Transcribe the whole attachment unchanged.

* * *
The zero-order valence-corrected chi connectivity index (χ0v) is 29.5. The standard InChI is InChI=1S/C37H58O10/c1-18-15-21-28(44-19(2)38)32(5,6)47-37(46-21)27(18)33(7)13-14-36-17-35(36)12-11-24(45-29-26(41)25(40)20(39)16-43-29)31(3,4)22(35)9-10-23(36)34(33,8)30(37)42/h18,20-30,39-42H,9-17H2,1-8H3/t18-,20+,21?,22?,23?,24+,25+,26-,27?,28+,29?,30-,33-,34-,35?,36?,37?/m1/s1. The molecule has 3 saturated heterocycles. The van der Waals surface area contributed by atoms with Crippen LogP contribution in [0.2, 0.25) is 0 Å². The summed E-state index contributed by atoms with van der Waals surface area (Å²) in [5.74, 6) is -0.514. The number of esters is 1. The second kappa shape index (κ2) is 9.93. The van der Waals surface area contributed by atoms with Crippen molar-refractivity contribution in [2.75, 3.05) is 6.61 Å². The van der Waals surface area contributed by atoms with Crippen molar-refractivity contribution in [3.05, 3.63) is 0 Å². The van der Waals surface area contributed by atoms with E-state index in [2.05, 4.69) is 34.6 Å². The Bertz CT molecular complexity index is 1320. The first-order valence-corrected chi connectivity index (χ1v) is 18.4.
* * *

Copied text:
The zero-order valence-corrected chi connectivity index (χ0v) is 29.5. The standard InChI is InChI=1S/C37H58O10/c1-18-15-21-28(44-19(2)38)32(5,6)47-37(46-21)27(18)33(7)13-14-36-17-35(36)12-11-24(45-29-26(41)25(40)20(39)16-43-29)31(3,4)22(35)9-10-23(36)34(33,8)30(37)42/h18,20-30,39-42H,9-17H2,1-8H3/t18-,20+,21?,22?,23?,24+,25+,26-,27?,28+,29?,30-,33-,34-,35?,36?,37?/m1/s1. The molecule has 3 saturated heterocycles. The van der Waals surface area contributed by atoms with Crippen LogP contribution in [0.2, 0.25) is 0 Å². The summed E-state index contributed by atoms with van der Waals surface area (Å²) in [5.74, 6) is -0.514. The number of esters is 1. The second kappa shape index (κ2) is 9.93. The van der Waals surface area contributed by atoms with Crippen molar-refractivity contribution in [2.75, 3.05) is 6.61 Å². The van der Waals surface area contributed by atoms with Crippen molar-refractivity contribution in [3.05, 3.63) is 0 Å². The van der Waals surface area contributed by atoms with E-state index in [2.05, 4.69) is 34.6 Å². The Bertz CT molecular complexity index is 1320. The first-order valence-corrected chi connectivity index (χ1v) is 18.4.